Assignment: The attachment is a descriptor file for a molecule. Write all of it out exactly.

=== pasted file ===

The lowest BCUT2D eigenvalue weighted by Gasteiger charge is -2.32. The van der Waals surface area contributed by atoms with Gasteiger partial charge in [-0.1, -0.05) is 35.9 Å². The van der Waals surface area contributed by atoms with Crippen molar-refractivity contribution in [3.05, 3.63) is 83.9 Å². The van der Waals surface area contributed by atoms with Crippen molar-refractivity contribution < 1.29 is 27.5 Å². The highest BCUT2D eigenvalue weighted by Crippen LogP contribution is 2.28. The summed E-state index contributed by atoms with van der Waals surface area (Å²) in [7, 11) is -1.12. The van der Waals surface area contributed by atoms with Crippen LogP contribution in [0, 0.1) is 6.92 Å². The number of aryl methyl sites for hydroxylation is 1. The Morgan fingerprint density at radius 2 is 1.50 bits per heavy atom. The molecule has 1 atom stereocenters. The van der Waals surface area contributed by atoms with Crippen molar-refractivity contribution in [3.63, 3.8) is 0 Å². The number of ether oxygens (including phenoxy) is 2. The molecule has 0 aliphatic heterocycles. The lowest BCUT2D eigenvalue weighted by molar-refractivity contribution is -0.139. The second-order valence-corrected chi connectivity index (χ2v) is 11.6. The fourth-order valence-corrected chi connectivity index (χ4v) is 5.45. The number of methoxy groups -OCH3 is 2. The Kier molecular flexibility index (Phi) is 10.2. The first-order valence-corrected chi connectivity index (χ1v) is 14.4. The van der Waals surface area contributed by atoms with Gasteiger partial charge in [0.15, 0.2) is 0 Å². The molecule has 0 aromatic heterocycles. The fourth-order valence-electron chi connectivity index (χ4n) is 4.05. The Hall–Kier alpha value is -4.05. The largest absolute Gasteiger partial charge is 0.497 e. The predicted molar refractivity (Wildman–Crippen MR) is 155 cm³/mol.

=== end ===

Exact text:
The lowest BCUT2D eigenvalue weighted by Gasteiger charge is -2.32. The van der Waals surface area contributed by atoms with Gasteiger partial charge in [-0.1, -0.05) is 35.9 Å². The van der Waals surface area contributed by atoms with Crippen molar-refractivity contribution in [3.05, 3.63) is 83.9 Å². The van der Waals surface area contributed by atoms with Crippen molar-refractivity contribution < 1.29 is 27.5 Å². The highest BCUT2D eigenvalue weighted by Crippen LogP contribution is 2.28. The summed E-state index contributed by atoms with van der Waals surface area (Å²) in [7, 11) is -1.12. The van der Waals surface area contributed by atoms with Crippen LogP contribution in [0, 0.1) is 6.92 Å². The number of aryl methyl sites for hydroxylation is 1. The Morgan fingerprint density at radius 2 is 1.50 bits per heavy atom. The molecule has 1 atom stereocenters. The van der Waals surface area contributed by atoms with Crippen molar-refractivity contribution in [3.63, 3.8) is 0 Å². The number of ether oxygens (including phenoxy) is 2. The molecule has 0 aliphatic heterocycles. The lowest BCUT2D eigenvalue weighted by molar-refractivity contribution is -0.139. The second-order valence-corrected chi connectivity index (χ2v) is 11.6. The fourth-order valence-corrected chi connectivity index (χ4v) is 5.45. The number of methoxy groups -OCH3 is 2. The Kier molecular flexibility index (Phi) is 10.2. The first-order valence-corrected chi connectivity index (χ1v) is 14.4. The van der Waals surface area contributed by atoms with Gasteiger partial charge in [0.15, 0.2) is 0 Å². The molecule has 0 aromatic heterocycles. The fourth-order valence-electron chi connectivity index (χ4n) is 4.05. The Hall–Kier alpha value is -4.05. The largest absolute Gasteiger partial charge is 0.497 e. The predicted molar refractivity (Wildman–Crippen MR) is 155 cm³/mol.